Interview with Mike Hill of Tombs | By Michael Pementel
Kali Ma: the Hindu goddess who brings about destruction to create a new reality. The path of enlightenment through darkness makes for the major theme in The Grand Annihilation, Tombs’ fourth studio record and Metal Blade debut, released on June 16. The record emerges with ideas steeped in philosophy, wrapped in a blackened, sludgy aura. “I write about feelings and reactions to my environment, be it my physical environment or my emotional environment,” says vocalist Mike Hill says. His writing and views come together in a worldly manner through The Grand Annihilation, the lyrics speaking to a larger sense of humanity’s existence.
“This is a very dark and introspective record that digs deep into the common ideas of mortality, infinity, and cosmic mysteries,” he notes. Much of the Brooklyn band’s sound weighs heavy with a strong existential black metal energy. When tapping into those black metal vibes, Hill isn’t interested in the standard Satanic imagery, but rather, the philosophies and views of the “outsider.” The heft of somber questions and ideas rises and crashes upon the listener’s eardrums throughout each track.
Since 2016’s All Empires Fall EP, Hill has crafted music with a new level of depth and ethereal wonder. Since day one, he has been the sole mastermind behind Tombs, and his chemistry with the band’s current lineup helped his visions come to life on the new record. “I need to play with people that have a proven track record, have been on the road, and have experience in professional recording,” Hill says. The Grand Annihilation presents itself in a magical fashion, the delivery of music that both relentlessly pummels and flows with mystic vibes. The album’s sound is the most expansive the band have created so far.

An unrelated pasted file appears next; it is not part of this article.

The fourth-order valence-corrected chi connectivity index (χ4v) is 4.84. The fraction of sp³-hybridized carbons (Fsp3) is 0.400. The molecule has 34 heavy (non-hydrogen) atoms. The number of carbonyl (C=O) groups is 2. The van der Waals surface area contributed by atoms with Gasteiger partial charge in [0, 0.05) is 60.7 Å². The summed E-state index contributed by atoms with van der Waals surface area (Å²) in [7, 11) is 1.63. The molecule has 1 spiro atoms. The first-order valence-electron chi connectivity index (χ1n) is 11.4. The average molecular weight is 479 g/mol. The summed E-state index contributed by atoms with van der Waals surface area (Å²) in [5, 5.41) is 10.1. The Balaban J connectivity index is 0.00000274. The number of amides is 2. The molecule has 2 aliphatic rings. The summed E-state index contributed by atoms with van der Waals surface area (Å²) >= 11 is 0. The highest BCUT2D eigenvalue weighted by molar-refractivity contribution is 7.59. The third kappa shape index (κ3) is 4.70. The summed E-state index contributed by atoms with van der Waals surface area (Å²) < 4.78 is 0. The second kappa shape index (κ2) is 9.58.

“The lyrics on the new record are a celebration of freedom through embracing the dark side,”
Hill states. His inspiration, lyrically and instrumentally, includes interests from both his own life and the arts. “There is no formula; I literally sit down and play guitar,” he says. “I have a notebook where I write. I love art, music, and film, and it finds its way into my creative expression.” When he was younger, Hill tackled more personal subject matter, but as an evolving artist, his goal now is to create material that embraces humanity’s collective consciousness.
Despite the record’s many themes, Hill just wants The Grand Annihilation to be a unique musical experience for everyone. “I want everyone to just get into it and react to the power of the music,” he shares. “If they dig deeper, they can find the layer of intent that lies beneath, and maybe even make their own connections.”
The cosmic force that is Tombs has put forth a promising and powerful work of art in this new record. Its themes push the listener to engage and question their place in the world, all while providing utterly enchanting and brutal instrumentation. Hill has proven time and time again Tombs’ ability to evolve and has raised the band to a level of auditory and existential intrigue that is sure to excite and inspire listeners.